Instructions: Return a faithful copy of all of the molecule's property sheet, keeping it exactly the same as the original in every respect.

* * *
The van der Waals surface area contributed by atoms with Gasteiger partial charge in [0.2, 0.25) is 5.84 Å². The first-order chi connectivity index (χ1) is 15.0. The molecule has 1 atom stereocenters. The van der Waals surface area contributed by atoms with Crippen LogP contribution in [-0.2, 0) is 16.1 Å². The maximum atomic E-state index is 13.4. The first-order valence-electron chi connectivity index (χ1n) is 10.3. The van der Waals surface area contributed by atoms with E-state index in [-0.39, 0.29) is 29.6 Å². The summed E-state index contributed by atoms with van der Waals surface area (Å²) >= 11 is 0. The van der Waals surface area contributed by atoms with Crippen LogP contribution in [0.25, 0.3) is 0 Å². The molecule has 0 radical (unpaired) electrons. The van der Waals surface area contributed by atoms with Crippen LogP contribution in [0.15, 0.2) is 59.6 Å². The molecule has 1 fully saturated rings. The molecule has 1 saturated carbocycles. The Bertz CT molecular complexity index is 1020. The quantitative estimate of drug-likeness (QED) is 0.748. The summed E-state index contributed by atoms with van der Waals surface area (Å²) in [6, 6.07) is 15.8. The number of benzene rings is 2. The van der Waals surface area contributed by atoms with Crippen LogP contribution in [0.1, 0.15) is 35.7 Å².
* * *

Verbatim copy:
The van der Waals surface area contributed by atoms with Gasteiger partial charge in [0.2, 0.25) is 5.84 Å². The first-order chi connectivity index (χ1) is 15.0. The molecule has 1 atom stereocenters. The van der Waals surface area contributed by atoms with Crippen LogP contribution in [-0.2, 0) is 16.1 Å². The maximum atomic E-state index is 13.4. The first-order valence-electron chi connectivity index (χ1n) is 10.3. The van der Waals surface area contributed by atoms with E-state index in [-0.39, 0.29) is 29.6 Å². The summed E-state index contributed by atoms with van der Waals surface area (Å²) >= 11 is 0. The van der Waals surface area contributed by atoms with Crippen LogP contribution in [0.25, 0.3) is 0 Å². The molecule has 0 radical (unpaired) electrons. The van der Waals surface area contributed by atoms with Crippen LogP contribution in [0.15, 0.2) is 59.6 Å². The molecule has 1 fully saturated rings. The molecule has 1 saturated carbocycles. The Bertz CT molecular complexity index is 1020. The quantitative estimate of drug-likeness (QED) is 0.748. The summed E-state index contributed by atoms with van der Waals surface area (Å²) in [6, 6.07) is 15.8. The number of benzene rings is 2. The van der Waals surface area contributed by atoms with Crippen LogP contribution in [0.1, 0.15) is 35.7 Å².